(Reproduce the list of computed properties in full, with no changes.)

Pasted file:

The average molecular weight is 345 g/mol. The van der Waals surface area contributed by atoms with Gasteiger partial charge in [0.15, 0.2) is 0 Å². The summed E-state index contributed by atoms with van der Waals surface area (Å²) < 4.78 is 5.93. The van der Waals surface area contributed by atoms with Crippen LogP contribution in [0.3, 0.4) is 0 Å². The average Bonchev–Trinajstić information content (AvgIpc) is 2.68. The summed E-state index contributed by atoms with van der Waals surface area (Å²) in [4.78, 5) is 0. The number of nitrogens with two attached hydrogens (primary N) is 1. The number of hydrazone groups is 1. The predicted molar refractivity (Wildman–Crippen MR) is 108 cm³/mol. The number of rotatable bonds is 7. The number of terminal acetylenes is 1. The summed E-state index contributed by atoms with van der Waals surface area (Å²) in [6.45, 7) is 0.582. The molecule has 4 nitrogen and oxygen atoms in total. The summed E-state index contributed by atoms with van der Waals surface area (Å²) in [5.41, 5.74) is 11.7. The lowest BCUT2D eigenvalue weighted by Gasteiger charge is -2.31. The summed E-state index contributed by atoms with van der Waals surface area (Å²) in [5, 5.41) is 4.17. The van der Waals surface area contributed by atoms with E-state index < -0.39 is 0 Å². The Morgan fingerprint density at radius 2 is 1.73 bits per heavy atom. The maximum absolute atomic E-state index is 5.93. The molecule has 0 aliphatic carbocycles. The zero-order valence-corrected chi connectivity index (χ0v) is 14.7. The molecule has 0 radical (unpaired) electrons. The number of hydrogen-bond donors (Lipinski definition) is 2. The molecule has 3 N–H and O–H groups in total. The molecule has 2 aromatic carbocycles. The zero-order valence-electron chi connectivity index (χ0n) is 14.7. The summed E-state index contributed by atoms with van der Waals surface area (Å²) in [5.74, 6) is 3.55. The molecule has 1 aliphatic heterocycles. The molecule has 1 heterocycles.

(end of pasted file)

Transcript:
The average molecular weight is 345 g/mol. The van der Waals surface area contributed by atoms with Gasteiger partial charge in [0.15, 0.2) is 0 Å². The summed E-state index contributed by atoms with van der Waals surface area (Å²) < 4.78 is 5.93. The van der Waals surface area contributed by atoms with Crippen LogP contribution in [0.3, 0.4) is 0 Å². The average Bonchev–Trinajstić information content (AvgIpc) is 2.68. The summed E-state index contributed by atoms with van der Waals surface area (Å²) in [4.78, 5) is 0. The number of nitrogens with two attached hydrogens (primary N) is 1. The number of hydrazone groups is 1. The predicted molar refractivity (Wildman–Crippen MR) is 108 cm³/mol. The number of rotatable bonds is 7. The number of terminal acetylenes is 1. The summed E-state index contributed by atoms with van der Waals surface area (Å²) in [6.45, 7) is 0.582. The molecule has 4 nitrogen and oxygen atoms in total. The summed E-state index contributed by atoms with van der Waals surface area (Å²) in [5.41, 5.74) is 11.7. The lowest BCUT2D eigenvalue weighted by Gasteiger charge is -2.31. The summed E-state index contributed by atoms with van der Waals surface area (Å²) in [5, 5.41) is 4.17. The van der Waals surface area contributed by atoms with E-state index < -0.39 is 0 Å². The Morgan fingerprint density at radius 2 is 1.73 bits per heavy atom. The maximum absolute atomic E-state index is 5.93. The molecule has 0 aliphatic carbocycles. The zero-order valence-corrected chi connectivity index (χ0v) is 14.7. The molecule has 0 radical (unpaired) electrons. The number of hydrogen-bond donors (Lipinski definition) is 2. The molecule has 3 N–H and O–H groups in total. The molecule has 2 aromatic carbocycles. The zero-order valence-electron chi connectivity index (χ0n) is 14.7. The summed E-state index contributed by atoms with van der Waals surface area (Å²) in [5.74, 6) is 3.55. The molecule has 1 aliphatic heterocycles. The molecule has 1 heterocycles.